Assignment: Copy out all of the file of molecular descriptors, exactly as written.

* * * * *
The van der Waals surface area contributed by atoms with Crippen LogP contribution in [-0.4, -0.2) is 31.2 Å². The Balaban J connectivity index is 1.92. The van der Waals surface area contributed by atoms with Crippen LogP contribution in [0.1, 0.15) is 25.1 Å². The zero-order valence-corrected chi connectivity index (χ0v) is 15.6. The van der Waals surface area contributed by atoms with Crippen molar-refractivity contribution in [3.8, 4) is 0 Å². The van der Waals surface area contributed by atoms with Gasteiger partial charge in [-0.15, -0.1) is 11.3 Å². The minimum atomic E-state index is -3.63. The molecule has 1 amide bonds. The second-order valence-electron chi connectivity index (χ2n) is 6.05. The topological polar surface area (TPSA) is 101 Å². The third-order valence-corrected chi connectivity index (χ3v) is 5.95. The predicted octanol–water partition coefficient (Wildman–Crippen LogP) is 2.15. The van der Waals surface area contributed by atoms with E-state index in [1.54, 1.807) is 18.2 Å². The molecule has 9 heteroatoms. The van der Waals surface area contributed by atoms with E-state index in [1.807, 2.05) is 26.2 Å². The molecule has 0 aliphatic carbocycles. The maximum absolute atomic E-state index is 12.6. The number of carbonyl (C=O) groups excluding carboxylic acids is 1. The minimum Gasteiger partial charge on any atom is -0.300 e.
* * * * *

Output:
The van der Waals surface area contributed by atoms with Crippen LogP contribution in [-0.4, -0.2) is 31.2 Å². The Balaban J connectivity index is 1.92. The van der Waals surface area contributed by atoms with Crippen LogP contribution in [0.1, 0.15) is 25.1 Å². The zero-order valence-corrected chi connectivity index (χ0v) is 15.6. The van der Waals surface area contributed by atoms with Crippen molar-refractivity contribution in [3.8, 4) is 0 Å². The van der Waals surface area contributed by atoms with Gasteiger partial charge in [-0.15, -0.1) is 11.3 Å². The minimum atomic E-state index is -3.63. The molecule has 1 amide bonds. The second-order valence-electron chi connectivity index (χ2n) is 6.05. The topological polar surface area (TPSA) is 101 Å². The third-order valence-corrected chi connectivity index (χ3v) is 5.95. The predicted octanol–water partition coefficient (Wildman–Crippen LogP) is 2.15. The van der Waals surface area contributed by atoms with E-state index in [1.54, 1.807) is 18.2 Å². The molecule has 9 heteroatoms. The van der Waals surface area contributed by atoms with E-state index in [1.807, 2.05) is 26.2 Å². The molecule has 0 aliphatic carbocycles. The maximum absolute atomic E-state index is 12.6. The number of carbonyl (C=O) groups excluding carboxylic acids is 1. The minimum Gasteiger partial charge on any atom is -0.300 e.